Being in a caloric surplus for an extended period of time will undoubtedly increase your body fat a small bit but the short term increase from 8% to 9% body fat is negligible.
The other issue is if you spend most of your bulk playing it cute and trying to keep that increase from happening at all, you are going to end up gaining almost zero muscle tissue and it you will have effectively spent 4-6 months training like a maniac only to spin your wheels.
3. Your Training Isn’t Focused on the Right Thing
Maximizing muscle growth requires focused training around the key principles of what dictates muscle growth.
What are those key principles? Well, there is one main principle: training volume1. Everything else outside of training volume is small details, yet everyone focuses on those things.
Rep speed, exact number of reps, exercise type, blood flow restriction, perfect form, etc. are all pieces of your training, but if you are placing these ahead of training volume in your hierarchy of importance you are focused on the wrong things.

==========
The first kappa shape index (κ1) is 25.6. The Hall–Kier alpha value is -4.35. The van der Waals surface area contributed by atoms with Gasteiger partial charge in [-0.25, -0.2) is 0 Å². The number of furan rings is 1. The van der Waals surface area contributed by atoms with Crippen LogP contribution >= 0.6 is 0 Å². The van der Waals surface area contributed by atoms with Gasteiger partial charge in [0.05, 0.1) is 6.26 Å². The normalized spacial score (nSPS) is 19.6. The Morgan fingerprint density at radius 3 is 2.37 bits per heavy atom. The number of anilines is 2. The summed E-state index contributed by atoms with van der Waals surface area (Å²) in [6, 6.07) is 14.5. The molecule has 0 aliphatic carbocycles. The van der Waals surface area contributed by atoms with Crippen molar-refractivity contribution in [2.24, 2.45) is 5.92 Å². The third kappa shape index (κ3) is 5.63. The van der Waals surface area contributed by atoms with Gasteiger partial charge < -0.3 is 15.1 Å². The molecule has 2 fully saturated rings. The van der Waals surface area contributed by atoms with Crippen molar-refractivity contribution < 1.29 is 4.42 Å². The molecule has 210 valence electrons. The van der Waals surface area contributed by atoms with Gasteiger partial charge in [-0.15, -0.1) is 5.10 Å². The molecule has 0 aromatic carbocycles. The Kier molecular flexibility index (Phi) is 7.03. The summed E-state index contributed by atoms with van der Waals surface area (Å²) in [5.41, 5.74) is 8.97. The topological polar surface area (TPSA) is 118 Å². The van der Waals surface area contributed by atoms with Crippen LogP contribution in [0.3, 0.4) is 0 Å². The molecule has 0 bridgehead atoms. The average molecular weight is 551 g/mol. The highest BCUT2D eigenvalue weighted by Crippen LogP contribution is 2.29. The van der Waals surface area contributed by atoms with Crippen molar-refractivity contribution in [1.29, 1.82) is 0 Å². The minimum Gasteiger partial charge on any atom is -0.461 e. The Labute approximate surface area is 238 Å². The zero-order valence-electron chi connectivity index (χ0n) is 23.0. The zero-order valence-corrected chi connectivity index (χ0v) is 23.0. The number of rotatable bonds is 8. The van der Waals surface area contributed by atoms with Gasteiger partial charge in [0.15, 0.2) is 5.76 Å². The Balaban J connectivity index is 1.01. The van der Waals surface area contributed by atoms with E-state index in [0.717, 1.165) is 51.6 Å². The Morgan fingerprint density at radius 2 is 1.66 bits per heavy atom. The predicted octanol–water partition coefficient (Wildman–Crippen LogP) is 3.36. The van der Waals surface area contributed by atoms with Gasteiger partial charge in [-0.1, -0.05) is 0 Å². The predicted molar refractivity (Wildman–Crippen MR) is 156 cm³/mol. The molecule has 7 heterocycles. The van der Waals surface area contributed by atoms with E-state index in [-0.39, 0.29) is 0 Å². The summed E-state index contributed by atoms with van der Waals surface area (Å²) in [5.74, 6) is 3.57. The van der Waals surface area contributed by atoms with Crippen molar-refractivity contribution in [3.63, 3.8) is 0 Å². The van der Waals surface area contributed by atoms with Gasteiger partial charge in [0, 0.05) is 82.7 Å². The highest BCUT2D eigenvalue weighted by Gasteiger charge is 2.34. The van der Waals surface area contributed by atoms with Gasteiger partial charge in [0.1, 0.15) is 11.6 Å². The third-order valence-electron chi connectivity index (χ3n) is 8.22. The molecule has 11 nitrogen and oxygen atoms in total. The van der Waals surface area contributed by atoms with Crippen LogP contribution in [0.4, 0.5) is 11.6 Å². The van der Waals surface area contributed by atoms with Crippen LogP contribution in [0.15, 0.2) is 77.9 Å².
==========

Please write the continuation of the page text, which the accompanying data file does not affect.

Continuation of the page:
Most of the time people who are bulking don’t fully grasp the training style required and the amount of volume required to maximize growth.
People either go too heavy and don’t get enough solid reps in to accumulate a large training volume; or they go too light and don’t get enough weight in their sets to accumulate a large training volumes. Volume is key in any loading strategy when it comes to maximizing your gains2.
Finding the sweet spot of training load to maximize volume is a key aspect of training. For most people, this usually falls into loading their heavy sets in rep ranges of 4-8 and their lighter sets in the ranges of 8-20.
The other nuance to this is the progression of your volume. During a bulk you need to consistently make systematic advances in the volume of your training. For example, if your training load for your leg days is 50,000 pounds during your working sets in week one, your volume during week 6 needs to be higher than 50,000 pounds.
You need to continue increasing the stimulus (i.e. volume) so you can keep driving the adaptation. When you quit adapting, you stop growing.
4. You Aren’t Taking Rest Days